The Ill-gotten Party Assets Settlement Committee yesterday moved to nationalize 61 properties worth about NT$1.39 billion (US$46.5 million), saying that the China Youth Corps had unlawfully obtained them in the Martial Law era.
The corps must also pay an estimated NT$240.57 million in compensation on properties that had been sold to a third party and could not be returned to their rightful owners, committee Chairman Lin Feng-jeng (林?正) told a news conference in Taipei.
The properties being nationalized included 2,842m2 of land and structures with 19,615m2 of floor space, Lin said.
Photo: Tsai Tsung-hsien, Taipei Times
The assets the committee are to seize encompass guesthouses servicing national parks throughout Taiwan branded “youth activity centers,” including those at Sun Moon Lake (日月潭), Alishan (阿里山) and Kenting (墾丁).
They also include Kuan Yun Youth Hostel in Taroko National Park and other youth hostels branded “life-long learning centers” and “academies” in Chiayi and Taitung counties, the committee said.
The seizure orders were to be delivered to the corps by the end of yesterday and the properties must be either handed to the state within 30 days or foreclosed, he said.
The regulations governing public land might allow the hostels to remain open, but the matter is up to officials administrating public land, he said.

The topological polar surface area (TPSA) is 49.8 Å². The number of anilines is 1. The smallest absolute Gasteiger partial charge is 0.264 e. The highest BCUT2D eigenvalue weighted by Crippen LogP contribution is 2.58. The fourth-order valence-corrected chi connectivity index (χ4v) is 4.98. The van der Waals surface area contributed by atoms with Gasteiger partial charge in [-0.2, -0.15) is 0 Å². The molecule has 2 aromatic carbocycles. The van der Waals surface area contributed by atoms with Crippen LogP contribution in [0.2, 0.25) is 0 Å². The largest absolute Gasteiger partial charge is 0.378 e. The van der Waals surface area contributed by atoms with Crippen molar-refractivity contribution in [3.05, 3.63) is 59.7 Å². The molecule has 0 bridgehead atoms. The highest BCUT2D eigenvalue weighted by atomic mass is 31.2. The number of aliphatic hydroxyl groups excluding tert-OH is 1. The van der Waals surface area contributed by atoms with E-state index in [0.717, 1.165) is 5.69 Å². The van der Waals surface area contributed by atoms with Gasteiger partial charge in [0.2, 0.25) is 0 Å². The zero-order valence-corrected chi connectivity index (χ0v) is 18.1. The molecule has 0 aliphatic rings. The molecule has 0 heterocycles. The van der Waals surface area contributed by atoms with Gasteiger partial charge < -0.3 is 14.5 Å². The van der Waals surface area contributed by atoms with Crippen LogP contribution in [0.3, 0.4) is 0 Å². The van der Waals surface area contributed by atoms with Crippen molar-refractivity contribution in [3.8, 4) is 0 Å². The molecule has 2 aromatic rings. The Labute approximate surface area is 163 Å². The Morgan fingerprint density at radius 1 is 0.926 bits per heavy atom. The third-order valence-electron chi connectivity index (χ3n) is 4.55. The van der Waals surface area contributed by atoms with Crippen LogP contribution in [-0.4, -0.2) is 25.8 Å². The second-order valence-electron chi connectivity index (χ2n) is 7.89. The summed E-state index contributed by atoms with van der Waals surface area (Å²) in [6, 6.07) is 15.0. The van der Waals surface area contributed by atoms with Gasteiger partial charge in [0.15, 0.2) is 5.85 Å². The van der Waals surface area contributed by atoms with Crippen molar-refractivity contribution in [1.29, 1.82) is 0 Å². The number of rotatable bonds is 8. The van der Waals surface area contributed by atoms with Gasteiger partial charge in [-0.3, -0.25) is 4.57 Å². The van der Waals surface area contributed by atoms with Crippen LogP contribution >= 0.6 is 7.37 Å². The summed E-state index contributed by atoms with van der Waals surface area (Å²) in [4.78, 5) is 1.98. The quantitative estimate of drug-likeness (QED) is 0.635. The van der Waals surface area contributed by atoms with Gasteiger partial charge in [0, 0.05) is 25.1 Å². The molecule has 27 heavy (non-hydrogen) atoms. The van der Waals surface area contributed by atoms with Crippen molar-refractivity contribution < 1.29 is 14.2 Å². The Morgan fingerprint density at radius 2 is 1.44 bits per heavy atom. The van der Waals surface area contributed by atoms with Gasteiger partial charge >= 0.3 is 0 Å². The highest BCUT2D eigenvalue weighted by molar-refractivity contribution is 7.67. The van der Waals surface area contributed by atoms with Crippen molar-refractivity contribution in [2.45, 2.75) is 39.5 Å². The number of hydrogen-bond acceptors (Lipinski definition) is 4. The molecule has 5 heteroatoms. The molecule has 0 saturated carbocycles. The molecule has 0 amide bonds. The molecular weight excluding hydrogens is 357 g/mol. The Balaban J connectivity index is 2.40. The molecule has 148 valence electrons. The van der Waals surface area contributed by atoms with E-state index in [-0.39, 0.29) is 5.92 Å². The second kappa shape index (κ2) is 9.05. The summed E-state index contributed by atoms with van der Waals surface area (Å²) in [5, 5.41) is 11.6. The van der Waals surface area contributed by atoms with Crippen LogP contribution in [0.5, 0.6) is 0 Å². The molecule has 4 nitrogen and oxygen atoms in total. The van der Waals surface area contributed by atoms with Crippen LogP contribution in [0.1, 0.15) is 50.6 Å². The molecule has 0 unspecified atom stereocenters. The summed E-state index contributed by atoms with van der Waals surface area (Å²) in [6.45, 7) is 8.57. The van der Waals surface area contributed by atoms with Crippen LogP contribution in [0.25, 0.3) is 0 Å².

The corps during the Martial Law era was seen as a harmless group overseeing student recreational activities, but it was secretly conducting surveillance on university campuses nationwide, committee Deputy Chairman Sun Pin (孫斌) said.
Spying extended to students studying overseas via the corps’ international offices, he said.
The corps’ job was to indoctrinate young people through their participation in the organization’s activities, recruit new blood for the Chinese Nationalist Party (KMT) and act as an antidote to student protests, he said.
Corps secretariat director Cheng Fei-wen (鄭斐文) criticized the committee, saying it had reneged on a deal they had struck and that the seizures would jeopardize the livelihoods of hostel employees.
The corps would fight the committee’s decision in court, he said.
“We negotiated with the committee eight times honestly and in good faith,” Cheng said. “It felt like a betrayal when the committee suddenly called a news conference to seize [the corps’] assets.”
The corps would hold a news conference after reviewing the committee’s legal documents, he said.
Additional reporting by CNA
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